Could the cyclical crises that have marked capitalist production since 1825 be in essence crises of the absolute overproduction of capital? If this theory is true, during the period of cyclical upswing and boom, the demand for the commodity labor power grows faster than the supply. As the boom goes on, the demand for labor power outruns the supply at existing wages. An “absolute overproduction of capital” occurs when new investment fails to increase the amount of produced surplus value.
Such a crisis may take the form of a shortage of money, on one side, and a generalized overproduction of commodities relative to money, on the other. As the downturn takes hold, production will slump, workers will be laid off and unemployment will soar. The general shortage of the commodity labor power will therefore disappear. Capitalist production will again become profitable leading to an economic recovery that will last until once again the demand for the commodity labor power outruns the supply of labor, leading once again to a new “absolute overproduction of capital” and a new crisis.
Here we have a cyclical movement. Since the size of the potential working-class population is growing, each cycle will reach a higher level of production before the crisis breaks out, just like happens in the real concrete industrial cycles that have occurred in the world capitalist economy since 1825.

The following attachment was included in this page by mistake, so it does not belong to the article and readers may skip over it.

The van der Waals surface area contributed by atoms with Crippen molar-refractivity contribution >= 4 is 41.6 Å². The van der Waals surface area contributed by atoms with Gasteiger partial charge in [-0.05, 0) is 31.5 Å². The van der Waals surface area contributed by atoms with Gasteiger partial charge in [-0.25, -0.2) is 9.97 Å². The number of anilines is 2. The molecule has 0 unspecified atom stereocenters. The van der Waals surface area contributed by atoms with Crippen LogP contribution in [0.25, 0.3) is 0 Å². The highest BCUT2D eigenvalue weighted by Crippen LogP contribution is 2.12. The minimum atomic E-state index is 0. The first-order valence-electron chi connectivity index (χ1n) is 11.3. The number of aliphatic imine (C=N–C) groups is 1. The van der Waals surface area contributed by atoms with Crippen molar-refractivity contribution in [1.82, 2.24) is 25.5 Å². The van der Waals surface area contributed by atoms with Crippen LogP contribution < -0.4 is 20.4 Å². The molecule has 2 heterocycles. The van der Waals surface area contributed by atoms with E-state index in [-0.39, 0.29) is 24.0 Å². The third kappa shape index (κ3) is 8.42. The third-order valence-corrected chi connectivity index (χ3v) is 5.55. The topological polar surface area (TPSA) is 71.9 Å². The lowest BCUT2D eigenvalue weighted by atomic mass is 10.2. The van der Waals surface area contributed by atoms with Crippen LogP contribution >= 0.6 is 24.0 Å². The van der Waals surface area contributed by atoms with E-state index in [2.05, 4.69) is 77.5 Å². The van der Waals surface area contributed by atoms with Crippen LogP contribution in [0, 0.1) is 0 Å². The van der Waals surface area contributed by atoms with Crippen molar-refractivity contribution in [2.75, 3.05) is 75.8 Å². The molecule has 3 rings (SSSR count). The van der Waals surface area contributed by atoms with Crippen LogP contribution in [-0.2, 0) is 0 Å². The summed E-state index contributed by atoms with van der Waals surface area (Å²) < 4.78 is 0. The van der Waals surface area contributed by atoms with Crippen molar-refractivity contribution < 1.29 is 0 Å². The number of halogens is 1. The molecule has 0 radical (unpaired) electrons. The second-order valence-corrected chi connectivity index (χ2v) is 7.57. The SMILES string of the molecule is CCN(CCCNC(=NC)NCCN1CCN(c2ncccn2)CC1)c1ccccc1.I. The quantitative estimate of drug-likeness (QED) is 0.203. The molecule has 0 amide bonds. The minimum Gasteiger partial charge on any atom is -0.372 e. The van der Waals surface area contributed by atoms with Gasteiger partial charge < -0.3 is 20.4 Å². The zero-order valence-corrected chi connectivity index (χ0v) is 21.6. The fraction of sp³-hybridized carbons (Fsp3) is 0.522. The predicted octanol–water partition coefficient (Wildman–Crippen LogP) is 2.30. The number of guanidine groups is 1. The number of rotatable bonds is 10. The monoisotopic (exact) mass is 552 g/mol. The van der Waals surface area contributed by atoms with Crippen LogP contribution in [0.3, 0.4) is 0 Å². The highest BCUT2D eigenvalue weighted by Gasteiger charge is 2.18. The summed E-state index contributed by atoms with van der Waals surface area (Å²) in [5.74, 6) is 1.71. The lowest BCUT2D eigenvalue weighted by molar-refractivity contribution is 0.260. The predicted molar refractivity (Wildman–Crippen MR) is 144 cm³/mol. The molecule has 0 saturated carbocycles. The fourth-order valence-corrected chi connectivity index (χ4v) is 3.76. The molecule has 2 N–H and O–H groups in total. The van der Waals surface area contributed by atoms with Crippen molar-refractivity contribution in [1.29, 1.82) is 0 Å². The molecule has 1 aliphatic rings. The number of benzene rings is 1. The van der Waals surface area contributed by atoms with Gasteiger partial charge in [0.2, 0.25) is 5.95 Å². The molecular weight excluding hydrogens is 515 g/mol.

Another possibility is that the crisis begins during the P phase. As the demand for labor power rises, workers more and more resist their exploitation by capital at the “point of production.” Increasingly, they refuse to produce surplus value for the bosses. As the amount of surplus value produced shrinks, a crisis will sooner or later break out. Again the industrial capitalists will react by hoarding money M so the crisis will appear to be a crisis of the generalized overproduction of commodities relative to a shortage of money. But in essence in this case, the crisis arises from the class struggle between the working class and the capitalist class.
Could the periodic crises of capitalist production be rooted in the class struggle between the capitalist class and the working class?
Those who give an affirmative answer sometimes call it the class-struggle theory of crisis. In this way, two of Marx’s main ideas, the class struggle and the periodic economic crises under capitalist production, are integrated.